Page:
Extended Acoustic Sand Monitoring Helps to Understand Ceramic Sand Screen Failure: A Case Study

Riyanto, Latief (PETRONAS Carigali Sdn Bhd) | Sidek, Sulaiman (PETRONAS Carigali Sdn Bhd) | Hugonet, Vincent (PETRONAS Carigali Sdn Bhd) | Yusuf, M Hafizi (PETRONAS Carigali Sdn Bhd) | Salleh, Nurfarah Izwana (PETRONAS Carigali Sdn Bhd) | Ambrose, Jonathan Luke (SMS Oilfield)



Many oil and gas fields have long been suffering from sand production due to either the absence or failure of primary well sand control. To avoid mobilizing costly work-over rig to pull out the tubing, operators have tried various thru-tubing remedial sand control. The well's condition such as sands accumulation and space constraints due to small inner diameter of tubing always make this remedial job challenging. It is not surprising that the results are not all satisfactory.

Among the industry-recognized remedial sand control, Stand Alone Screen (SAS) is the simplest and the cheapest method. Many SAS have been installed but most were failed with screen erosion as the main failure mechanism. Flowing high velocity fluid with sands wears out the screen fast making it impossible for the sands to bridge and to create formation sand pack around the screen.

Ceramic Sand Screen (CSS) technology which was recently introduced to the industry aims to address this erosion issue. Having more than ten times hardness of stainless steel, sintered silicon carbide ceramic material in CSS offers superior resistance to wear. The pilot was conducted by installing CSS in three (3) selected wells with sand production history. While waiting for acoustic sand monitoring installation, the wells were put on production with the same choke size and regular manual samplings were conducted to monitor the sand production.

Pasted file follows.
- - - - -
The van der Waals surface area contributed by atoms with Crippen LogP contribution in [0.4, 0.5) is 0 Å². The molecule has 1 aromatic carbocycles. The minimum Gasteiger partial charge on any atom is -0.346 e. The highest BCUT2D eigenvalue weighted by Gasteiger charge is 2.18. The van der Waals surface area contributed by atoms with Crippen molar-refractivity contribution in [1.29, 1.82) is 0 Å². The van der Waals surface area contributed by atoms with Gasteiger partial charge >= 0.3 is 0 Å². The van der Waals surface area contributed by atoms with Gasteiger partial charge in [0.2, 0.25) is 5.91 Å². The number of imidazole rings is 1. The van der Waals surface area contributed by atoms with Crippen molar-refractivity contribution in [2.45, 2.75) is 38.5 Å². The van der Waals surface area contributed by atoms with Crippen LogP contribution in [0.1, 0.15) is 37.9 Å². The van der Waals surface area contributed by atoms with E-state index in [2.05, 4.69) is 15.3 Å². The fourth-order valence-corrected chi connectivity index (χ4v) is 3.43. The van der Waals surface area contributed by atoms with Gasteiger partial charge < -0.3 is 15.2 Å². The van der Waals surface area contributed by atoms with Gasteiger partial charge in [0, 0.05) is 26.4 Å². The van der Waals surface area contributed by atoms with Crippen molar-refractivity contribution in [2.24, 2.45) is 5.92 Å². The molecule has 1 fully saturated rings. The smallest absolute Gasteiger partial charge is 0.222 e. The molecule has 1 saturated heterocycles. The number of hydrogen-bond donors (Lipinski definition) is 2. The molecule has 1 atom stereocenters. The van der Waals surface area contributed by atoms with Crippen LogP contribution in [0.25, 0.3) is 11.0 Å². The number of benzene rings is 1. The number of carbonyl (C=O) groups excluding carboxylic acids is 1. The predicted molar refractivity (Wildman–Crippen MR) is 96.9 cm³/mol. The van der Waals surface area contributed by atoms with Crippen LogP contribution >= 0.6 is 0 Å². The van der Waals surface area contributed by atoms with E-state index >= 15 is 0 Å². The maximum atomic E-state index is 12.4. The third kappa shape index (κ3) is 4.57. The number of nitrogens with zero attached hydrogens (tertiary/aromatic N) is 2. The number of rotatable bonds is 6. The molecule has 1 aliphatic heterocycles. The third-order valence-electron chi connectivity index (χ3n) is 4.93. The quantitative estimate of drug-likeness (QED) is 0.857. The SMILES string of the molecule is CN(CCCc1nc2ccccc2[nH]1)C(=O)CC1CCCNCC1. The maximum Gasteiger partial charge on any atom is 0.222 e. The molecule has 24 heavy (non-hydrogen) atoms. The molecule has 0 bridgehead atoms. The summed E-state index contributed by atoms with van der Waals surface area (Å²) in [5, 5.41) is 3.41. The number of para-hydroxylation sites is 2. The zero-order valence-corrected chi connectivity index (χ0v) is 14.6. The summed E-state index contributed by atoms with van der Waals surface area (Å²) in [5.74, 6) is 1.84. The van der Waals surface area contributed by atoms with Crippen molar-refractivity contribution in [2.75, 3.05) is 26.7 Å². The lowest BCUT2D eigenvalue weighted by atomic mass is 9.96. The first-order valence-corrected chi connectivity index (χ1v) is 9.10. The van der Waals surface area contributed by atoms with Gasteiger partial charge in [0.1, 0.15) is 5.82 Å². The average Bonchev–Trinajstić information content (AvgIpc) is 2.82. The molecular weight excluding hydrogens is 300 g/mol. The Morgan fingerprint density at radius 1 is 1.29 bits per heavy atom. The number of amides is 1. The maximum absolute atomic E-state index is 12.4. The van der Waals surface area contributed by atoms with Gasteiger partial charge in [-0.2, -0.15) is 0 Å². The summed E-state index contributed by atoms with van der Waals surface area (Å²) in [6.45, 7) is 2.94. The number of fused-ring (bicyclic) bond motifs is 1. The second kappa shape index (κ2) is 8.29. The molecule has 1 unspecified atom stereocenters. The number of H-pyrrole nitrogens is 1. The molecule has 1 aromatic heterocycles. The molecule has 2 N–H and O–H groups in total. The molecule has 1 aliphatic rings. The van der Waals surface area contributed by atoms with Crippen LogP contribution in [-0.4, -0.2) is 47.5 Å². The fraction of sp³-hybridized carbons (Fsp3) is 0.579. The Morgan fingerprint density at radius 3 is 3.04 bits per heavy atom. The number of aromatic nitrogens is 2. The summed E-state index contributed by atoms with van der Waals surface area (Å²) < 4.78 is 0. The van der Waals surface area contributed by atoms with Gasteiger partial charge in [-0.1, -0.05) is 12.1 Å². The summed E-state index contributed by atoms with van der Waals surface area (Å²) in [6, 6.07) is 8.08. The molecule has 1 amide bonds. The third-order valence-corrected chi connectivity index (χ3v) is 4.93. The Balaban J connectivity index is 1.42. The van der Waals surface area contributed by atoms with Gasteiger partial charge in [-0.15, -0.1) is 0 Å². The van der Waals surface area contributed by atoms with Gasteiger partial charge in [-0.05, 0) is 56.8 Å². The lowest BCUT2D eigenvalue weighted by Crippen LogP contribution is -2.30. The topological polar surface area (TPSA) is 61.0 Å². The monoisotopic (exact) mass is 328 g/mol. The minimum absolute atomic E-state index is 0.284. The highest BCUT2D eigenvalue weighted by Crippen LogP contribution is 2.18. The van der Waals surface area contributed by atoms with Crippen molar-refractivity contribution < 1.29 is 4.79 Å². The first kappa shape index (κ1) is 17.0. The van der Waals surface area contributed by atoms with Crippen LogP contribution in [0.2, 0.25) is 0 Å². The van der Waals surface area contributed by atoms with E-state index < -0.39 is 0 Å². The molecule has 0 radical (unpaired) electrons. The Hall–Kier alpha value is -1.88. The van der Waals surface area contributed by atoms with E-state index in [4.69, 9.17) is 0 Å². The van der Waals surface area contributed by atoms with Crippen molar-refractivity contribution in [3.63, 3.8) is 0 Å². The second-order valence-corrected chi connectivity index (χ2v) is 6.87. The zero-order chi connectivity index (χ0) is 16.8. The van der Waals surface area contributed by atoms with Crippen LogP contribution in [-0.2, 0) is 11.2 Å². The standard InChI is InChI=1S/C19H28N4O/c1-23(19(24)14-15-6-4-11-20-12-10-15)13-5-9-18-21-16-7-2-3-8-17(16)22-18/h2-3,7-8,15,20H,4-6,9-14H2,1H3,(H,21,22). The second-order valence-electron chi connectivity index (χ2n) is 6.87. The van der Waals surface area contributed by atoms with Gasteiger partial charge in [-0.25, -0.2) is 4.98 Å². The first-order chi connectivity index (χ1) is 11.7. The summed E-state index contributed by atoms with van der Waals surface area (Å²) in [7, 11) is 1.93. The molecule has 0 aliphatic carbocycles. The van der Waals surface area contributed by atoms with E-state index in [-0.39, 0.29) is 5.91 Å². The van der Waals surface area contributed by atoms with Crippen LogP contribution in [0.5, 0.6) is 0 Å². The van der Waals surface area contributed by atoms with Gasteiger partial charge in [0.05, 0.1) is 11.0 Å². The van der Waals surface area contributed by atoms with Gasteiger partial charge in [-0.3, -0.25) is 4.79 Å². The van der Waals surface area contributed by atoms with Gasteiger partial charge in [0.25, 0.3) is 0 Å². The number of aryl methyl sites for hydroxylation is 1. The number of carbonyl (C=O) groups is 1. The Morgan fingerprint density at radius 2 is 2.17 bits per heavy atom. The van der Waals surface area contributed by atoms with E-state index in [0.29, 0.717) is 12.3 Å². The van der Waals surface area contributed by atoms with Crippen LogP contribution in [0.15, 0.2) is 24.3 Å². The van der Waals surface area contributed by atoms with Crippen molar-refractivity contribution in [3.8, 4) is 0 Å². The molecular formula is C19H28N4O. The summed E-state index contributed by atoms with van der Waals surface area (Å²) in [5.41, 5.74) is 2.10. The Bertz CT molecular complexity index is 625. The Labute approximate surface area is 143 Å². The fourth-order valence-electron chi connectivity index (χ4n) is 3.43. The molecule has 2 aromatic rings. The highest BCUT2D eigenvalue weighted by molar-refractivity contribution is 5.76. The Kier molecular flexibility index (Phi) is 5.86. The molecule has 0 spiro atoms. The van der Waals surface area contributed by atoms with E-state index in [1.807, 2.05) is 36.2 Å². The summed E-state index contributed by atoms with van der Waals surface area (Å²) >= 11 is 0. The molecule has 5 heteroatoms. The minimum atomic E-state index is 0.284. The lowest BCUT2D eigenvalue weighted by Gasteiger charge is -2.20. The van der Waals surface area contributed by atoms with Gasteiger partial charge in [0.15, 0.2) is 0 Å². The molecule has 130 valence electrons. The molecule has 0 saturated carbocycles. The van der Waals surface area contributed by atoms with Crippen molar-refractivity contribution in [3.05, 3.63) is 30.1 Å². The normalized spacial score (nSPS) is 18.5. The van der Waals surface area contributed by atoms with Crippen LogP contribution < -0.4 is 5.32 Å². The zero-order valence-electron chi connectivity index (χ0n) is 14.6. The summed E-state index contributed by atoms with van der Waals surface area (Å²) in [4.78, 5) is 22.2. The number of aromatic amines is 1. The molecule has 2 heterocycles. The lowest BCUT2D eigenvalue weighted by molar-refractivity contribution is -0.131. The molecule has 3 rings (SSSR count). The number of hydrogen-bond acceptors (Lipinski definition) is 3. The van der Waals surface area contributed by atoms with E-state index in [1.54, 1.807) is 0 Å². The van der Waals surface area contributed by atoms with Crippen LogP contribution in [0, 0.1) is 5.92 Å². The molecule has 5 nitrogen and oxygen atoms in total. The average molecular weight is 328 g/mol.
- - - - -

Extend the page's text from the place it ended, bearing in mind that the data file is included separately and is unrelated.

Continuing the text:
The acoustic sand monitoring campaign began in November 2017. Sands production was carefully monitored during the process to determine the final choke size at which the wells would continuously produce. In the middle of the campaign due to adverse weather conditions, all non-essential personnel had to be abruptly demobilised from the field leaving acoustic sensors hooked-up to the respective flow line. This gave opportunity to have unplanned extended sand monitoring window.

Loss of Primary Containment (LOPCs) occurred in two CSS wells not long after that. In one the choke body was heavily eroded and the other well had a punched hole at the first elbow of the flowline. These incidents prompted full investigation to be conducted. This included pulling out the installed CSS and performed tear down analysis. Acoustic sand monitoring that just happened to be available in one of the wells proved to be critical in understanding the CSS failure.

The paper presents briefly on the CSS pilot project, the chronology of events until the incident, sands production trend from the acoustic sand monitoring. Using all available information, the paper provides details analysis on CSS failure mechanism.